By Justin Cox
Killeen Daily Herald
The House District 55 race is heating up, but unlike the Republican primary in the spring, it's clear the candidates are keeping their hits on each other limited to one another's positions on the issues, not their character.
After Democrat Sam Murphey charged out of the gates in last Thursday's debate and hit Republican Ralph Sheffield on his positions on school vouchers and appraisal caps, it was Sheffield who went after Murphey in Tuesday's debate. He criticized the Democrat's support from teacher's unions and his backing of less voter identification at the polls.
The second forum featuring the District 55 candidates was conducted in front of a packed house with standing-room-only in the main conference room at the Central Texas Council of Governments building.
Sheffield, however, still swayed in his stance on school vouchers. After a panel member asked Sheffield for a definitive answer on the subject, he did not provide one, saying only that although a contributor supports vouchers, it does not mean that person's money will influence him in Austin.
"I have never said I was in favor of school vouchers," Sheffield said. "I'm going to be my own person when I go to Austin.
I think that's an unfair question. ? We've got kids in failing classrooms. The kids dropping out is not going to do anything for the schools. We need to see what we can do to fix that.
"If that's a concern, then we need to talk about my opponent, who is getting money from (teachers' unions)."
Murphey responded by embracing the support he's gotten from the teachers' unions, naming three. Murphey also refused to drop the school vouchers topic even in his closing statement, saying that Sheffield is a strong proponent of school vouchers.
Education and transportation took up a large segment of the forum, but there were a number of topics the two differed on slightly throughout the night. Many times, while their positions were similar, the reasoning behind their stances were different.
One such topic was the discussion of high-speed rail through Central Texas.
Murphey responded first, arguing that it's a good concept and probably needed in the area, but it brings significant problems as well.
"When you start taking people's land and you don't stop there, you create some ill will," Murphey said. "If there's not a stop in Bell County, how do you tell people (that)? We're taking land away for public use. I'd like to hear a lot of debate on it before I'd support it."
Sheffield said it's a while off, but stood on similar ground, arguing for the personal property rights of individuals.
The word "communist" even came up in this debate, bringing a few quiet murmurs from the audience, when the candidates discussed the idea of sobriety checkpoints being brought before the state Legislature by Mothers Against Drunk Driving.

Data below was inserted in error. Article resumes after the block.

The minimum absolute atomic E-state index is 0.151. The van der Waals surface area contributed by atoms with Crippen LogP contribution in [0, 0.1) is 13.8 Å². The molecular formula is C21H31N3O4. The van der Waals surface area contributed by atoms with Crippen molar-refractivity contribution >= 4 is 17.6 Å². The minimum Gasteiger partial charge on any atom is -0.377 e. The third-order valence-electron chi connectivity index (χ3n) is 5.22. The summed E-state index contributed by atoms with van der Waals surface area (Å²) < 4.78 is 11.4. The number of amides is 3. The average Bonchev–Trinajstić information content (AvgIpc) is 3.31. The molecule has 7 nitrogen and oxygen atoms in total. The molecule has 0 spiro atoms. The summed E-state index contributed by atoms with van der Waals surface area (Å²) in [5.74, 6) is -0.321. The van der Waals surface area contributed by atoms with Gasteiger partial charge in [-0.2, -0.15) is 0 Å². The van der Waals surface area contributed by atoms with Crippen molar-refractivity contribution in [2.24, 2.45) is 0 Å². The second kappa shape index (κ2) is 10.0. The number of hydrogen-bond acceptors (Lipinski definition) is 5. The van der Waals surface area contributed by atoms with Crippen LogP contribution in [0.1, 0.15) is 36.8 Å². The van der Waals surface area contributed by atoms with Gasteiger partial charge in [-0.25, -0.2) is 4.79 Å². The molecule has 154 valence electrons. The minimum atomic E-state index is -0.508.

Sheffield spoke first, arguing that he's against the concept, which has been opposed by the National Restaurant Association.
"I think it's important to be very responsible as a small business owner (with a place that serves alcohol)," Sheffield said. "I require all my servers to pass the test. But I think it's wrong to scare patrons. I think that's becoming a little more communist to allow that. We're very high on being responsible servers. ... People leaving their house don't need to be scared, we need to be fair about that."
Murphey said he's not in favor of it either, arguing that it violates a person's basic constitutional rights.
"I'm not in favor of sobriety checkpoints," Murphey said. "Police have to have a reason to stop you. They can't go into your place of business and say, 'Well, they're doing something illegal, let's go check it out. You've forfeited those (constitutional) freedoms, if you (approve that). I'm for Mothers Against Drunk Driving, but we have to find another way."
Border security also is a key issue for both candidates.
"We need to deal harshly with coyotes (people who get paid to deliver people). There should be no air in their jail cell," Murphey said. "We should crack down on our employers who don't check paperwork. We don't need a special pathway for citizenship. I think we need to do something. ? I'm not in favor of active-duty soldiers going down there."
Sheffield responded by complimenting his opponent on the plan he laid out. Although he didn't mention it Tuesday night following Murphey, Sheffield has been on record saying that he does not support the idea of employers being used to police illegal aliens.
"We need more surveillance of the (Department of Public Safety)," Sheffield said. "I don't think a fence is the right answer, but we need to put a lot more resources to protect our border."
Contact Justin Cox at email@example.com or (254) 501-7568.